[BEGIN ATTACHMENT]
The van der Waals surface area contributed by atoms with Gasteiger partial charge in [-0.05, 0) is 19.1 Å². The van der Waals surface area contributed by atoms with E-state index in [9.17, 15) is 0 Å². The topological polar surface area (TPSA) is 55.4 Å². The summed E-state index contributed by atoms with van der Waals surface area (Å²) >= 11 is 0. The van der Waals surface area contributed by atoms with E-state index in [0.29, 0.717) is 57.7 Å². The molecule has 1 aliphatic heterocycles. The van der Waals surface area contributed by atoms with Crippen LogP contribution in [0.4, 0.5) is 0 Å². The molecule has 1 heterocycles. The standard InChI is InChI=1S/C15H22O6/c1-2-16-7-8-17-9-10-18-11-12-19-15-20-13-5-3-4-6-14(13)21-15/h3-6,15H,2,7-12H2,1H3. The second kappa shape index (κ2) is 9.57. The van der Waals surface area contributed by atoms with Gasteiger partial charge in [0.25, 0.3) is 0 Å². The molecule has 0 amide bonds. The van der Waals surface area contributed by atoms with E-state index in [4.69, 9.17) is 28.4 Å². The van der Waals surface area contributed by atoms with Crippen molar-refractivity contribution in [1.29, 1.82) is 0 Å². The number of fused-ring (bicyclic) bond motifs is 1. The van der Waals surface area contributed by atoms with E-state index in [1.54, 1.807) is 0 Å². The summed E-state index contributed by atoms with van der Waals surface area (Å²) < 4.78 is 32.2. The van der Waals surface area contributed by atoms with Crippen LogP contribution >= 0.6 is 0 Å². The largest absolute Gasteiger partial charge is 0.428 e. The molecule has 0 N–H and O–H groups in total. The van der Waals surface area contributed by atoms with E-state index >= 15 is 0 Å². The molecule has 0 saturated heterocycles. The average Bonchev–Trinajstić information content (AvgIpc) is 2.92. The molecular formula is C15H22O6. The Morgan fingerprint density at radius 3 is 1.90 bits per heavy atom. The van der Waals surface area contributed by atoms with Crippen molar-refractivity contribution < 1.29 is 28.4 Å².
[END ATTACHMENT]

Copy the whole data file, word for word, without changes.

The van der Waals surface area contributed by atoms with Gasteiger partial charge in [-0.05, 0) is 19.1 Å². The van der Waals surface area contributed by atoms with E-state index in [9.17, 15) is 0 Å². The topological polar surface area (TPSA) is 55.4 Å². The summed E-state index contributed by atoms with van der Waals surface area (Å²) >= 11 is 0. The van der Waals surface area contributed by atoms with E-state index in [0.29, 0.717) is 57.7 Å². The molecule has 1 aliphatic heterocycles. The van der Waals surface area contributed by atoms with Crippen LogP contribution in [0.4, 0.5) is 0 Å². The molecule has 1 heterocycles. The standard InChI is InChI=1S/C15H22O6/c1-2-16-7-8-17-9-10-18-11-12-19-15-20-13-5-3-4-6-14(13)21-15/h3-6,15H,2,7-12H2,1H3. The second kappa shape index (κ2) is 9.57. The van der Waals surface area contributed by atoms with Gasteiger partial charge in [0.25, 0.3) is 0 Å². The molecule has 0 amide bonds. The van der Waals surface area contributed by atoms with E-state index in [4.69, 9.17) is 28.4 Å². The van der Waals surface area contributed by atoms with Crippen molar-refractivity contribution in [1.29, 1.82) is 0 Å². The number of fused-ring (bicyclic) bond motifs is 1. The van der Waals surface area contributed by atoms with E-state index in [1.54, 1.807) is 0 Å². The summed E-state index contributed by atoms with van der Waals surface area (Å²) < 4.78 is 32.2. The van der Waals surface area contributed by atoms with Crippen LogP contribution >= 0.6 is 0 Å². The largest absolute Gasteiger partial charge is 0.428 e. The molecule has 0 N–H and O–H groups in total. The van der Waals surface area contributed by atoms with E-state index >= 15 is 0 Å². The molecule has 0 saturated heterocycles. The average Bonchev–Trinajstić information content (AvgIpc) is 2.92. The molecular formula is C15H22O6. The Morgan fingerprint density at radius 3 is 1.90 bits per heavy atom. The van der Waals surface area contributed by atoms with Crippen molar-refractivity contribution < 1.29 is 28.4 Å².